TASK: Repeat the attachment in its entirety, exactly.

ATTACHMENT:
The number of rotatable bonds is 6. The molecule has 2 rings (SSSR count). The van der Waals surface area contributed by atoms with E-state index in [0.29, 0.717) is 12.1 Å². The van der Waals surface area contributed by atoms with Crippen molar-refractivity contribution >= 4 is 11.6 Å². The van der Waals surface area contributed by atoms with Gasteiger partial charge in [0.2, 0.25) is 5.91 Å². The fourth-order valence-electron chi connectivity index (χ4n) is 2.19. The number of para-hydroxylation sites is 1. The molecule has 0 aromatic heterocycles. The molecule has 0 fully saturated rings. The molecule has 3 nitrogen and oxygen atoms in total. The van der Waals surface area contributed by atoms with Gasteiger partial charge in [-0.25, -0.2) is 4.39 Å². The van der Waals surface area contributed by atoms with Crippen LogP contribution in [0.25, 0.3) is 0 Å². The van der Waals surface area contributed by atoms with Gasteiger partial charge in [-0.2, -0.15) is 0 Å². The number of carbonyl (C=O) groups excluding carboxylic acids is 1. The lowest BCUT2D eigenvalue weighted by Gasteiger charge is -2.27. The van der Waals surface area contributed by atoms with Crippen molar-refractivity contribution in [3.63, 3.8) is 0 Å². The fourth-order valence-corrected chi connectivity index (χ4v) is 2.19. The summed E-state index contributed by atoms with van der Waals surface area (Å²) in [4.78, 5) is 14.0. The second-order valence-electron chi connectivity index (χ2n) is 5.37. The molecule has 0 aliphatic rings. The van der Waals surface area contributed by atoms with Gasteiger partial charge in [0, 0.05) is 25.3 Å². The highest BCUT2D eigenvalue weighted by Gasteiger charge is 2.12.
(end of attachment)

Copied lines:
The number of rotatable bonds is 6. The molecule has 2 rings (SSSR count). The van der Waals surface area contributed by atoms with E-state index in [0.29, 0.717) is 12.1 Å². The van der Waals surface area contributed by atoms with Crippen molar-refractivity contribution >= 4 is 11.6 Å². The van der Waals surface area contributed by atoms with Gasteiger partial charge in [0.2, 0.25) is 5.91 Å². The fourth-order valence-electron chi connectivity index (χ4n) is 2.19. The number of para-hydroxylation sites is 1. The molecule has 0 aromatic heterocycles. The molecule has 0 fully saturated rings. The molecule has 3 nitrogen and oxygen atoms in total. The van der Waals surface area contributed by atoms with Gasteiger partial charge in [-0.25, -0.2) is 4.39 Å². The van der Waals surface area contributed by atoms with Crippen LogP contribution in [0.25, 0.3) is 0 Å². The van der Waals surface area contributed by atoms with Gasteiger partial charge in [-0.2, -0.15) is 0 Å². The number of carbonyl (C=O) groups excluding carboxylic acids is 1. The lowest BCUT2D eigenvalue weighted by Gasteiger charge is -2.27. The van der Waals surface area contributed by atoms with Crippen molar-refractivity contribution in [3.63, 3.8) is 0 Å². The fourth-order valence-corrected chi connectivity index (χ4v) is 2.19. The summed E-state index contributed by atoms with van der Waals surface area (Å²) in [4.78, 5) is 14.0. The second-order valence-electron chi connectivity index (χ2n) is 5.37. The molecule has 0 aliphatic rings. The van der Waals surface area contributed by atoms with Gasteiger partial charge in [0, 0.05) is 25.3 Å². The highest BCUT2D eigenvalue weighted by Gasteiger charge is 2.12.